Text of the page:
Ventricular dysrhythmias occur within 90 min in large ingestions [5, 10-11]. A deadly synthesis of hypocalcemia and hyperkalemia was originally considered the culprit of dysrhythmias [12-14]. However, electrolyte correction does not necessarily reverse cardiotoxicity as multiple cases demonstrate normokalemic ventricular dysrhythmia or normocalcemia with fatal hyperkalemia [3, 8-9, 14-15]. Intrinsic F- toxicity and negative inotropy may instead account for cardiac dysrhythmia [8, 16]. These complex toxicology patients have multiple mechanisms of derangement, requiring frequent electrolyte measurements and ECGs .
Hemorrhage is driven in part by prothrombin time prolongation and hypocalcemia coagulopathy. Vascular erosion from F- risks severe hemorrhagic gastritis, necessitating treatment with calcium chloride lavage as part of emergent stabilization . Without control, hemorrhagic emesis can complicate ventilatory and circulatory status .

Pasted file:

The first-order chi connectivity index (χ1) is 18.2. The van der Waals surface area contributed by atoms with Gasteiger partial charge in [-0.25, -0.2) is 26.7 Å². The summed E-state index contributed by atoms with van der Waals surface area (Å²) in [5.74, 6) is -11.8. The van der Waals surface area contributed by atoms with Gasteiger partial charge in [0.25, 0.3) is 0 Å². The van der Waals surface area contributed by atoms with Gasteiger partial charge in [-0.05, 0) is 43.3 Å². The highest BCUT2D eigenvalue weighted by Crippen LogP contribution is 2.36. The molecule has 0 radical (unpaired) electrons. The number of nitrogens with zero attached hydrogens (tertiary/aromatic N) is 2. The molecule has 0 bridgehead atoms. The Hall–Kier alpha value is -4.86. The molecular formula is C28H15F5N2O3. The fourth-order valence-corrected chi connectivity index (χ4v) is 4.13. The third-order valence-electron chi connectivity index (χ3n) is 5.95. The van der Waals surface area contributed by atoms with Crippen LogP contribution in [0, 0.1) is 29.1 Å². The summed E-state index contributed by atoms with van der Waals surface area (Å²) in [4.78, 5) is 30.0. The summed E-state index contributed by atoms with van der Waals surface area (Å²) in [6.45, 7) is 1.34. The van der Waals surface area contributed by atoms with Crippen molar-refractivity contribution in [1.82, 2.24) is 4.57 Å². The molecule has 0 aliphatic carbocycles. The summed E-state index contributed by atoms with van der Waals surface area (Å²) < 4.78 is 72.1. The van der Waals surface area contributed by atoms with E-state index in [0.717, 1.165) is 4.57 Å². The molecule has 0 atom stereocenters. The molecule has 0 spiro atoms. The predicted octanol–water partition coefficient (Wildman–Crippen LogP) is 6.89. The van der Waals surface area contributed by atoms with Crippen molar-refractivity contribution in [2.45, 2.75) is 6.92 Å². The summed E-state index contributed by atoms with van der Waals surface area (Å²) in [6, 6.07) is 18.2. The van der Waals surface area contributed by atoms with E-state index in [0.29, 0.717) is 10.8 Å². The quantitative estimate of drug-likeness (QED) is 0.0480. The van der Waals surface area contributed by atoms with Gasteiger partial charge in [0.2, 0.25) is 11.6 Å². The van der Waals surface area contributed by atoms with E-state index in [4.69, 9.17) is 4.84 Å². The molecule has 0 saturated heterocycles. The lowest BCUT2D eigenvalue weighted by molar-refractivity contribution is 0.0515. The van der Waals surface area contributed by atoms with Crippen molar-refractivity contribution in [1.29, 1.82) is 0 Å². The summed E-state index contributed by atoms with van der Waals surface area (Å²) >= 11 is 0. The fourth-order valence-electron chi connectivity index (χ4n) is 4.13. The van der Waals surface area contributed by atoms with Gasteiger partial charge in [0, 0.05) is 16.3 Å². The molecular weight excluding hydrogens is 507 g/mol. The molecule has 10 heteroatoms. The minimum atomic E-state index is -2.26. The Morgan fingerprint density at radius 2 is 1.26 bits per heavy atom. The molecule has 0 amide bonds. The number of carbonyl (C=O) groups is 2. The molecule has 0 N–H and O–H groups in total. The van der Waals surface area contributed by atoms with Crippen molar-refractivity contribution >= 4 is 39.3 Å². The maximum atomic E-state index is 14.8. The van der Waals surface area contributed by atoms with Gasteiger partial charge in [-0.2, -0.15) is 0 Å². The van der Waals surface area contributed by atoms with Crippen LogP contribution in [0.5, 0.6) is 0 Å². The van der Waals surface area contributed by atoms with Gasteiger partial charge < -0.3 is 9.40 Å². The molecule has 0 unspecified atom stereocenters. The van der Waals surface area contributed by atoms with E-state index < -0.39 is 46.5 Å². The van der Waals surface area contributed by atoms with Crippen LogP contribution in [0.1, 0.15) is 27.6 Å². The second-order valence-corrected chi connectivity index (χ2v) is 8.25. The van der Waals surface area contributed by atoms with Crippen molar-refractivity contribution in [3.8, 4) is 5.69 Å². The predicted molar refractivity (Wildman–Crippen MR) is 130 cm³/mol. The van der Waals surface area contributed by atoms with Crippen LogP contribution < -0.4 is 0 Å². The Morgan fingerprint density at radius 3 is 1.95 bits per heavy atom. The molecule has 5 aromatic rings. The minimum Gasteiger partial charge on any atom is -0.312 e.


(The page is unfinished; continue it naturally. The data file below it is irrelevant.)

Rapid stabilization is paramount in NaF TIs with precipitous clinical decline. Along with CPR requiring up to 40 defibrillations, early endotracheal intubation facilitates nasogastric tube placement for gastric lavage, hemorrhagic aspirate protection, and enteral calcium administration [3-5, 7, 17]. Lavage goals should target 1 g of calcium using 10% calcium gluconate per gram of calculated fluoride, with frequent cation checks . Case reports demonstrated survival with massive enteral and parenteral calcium administration during resuscitation [18-19]. Other more invasive treatments include endoscopy within 96 h and early hemodialysis for management of refractory hyperkalemia [7, 15].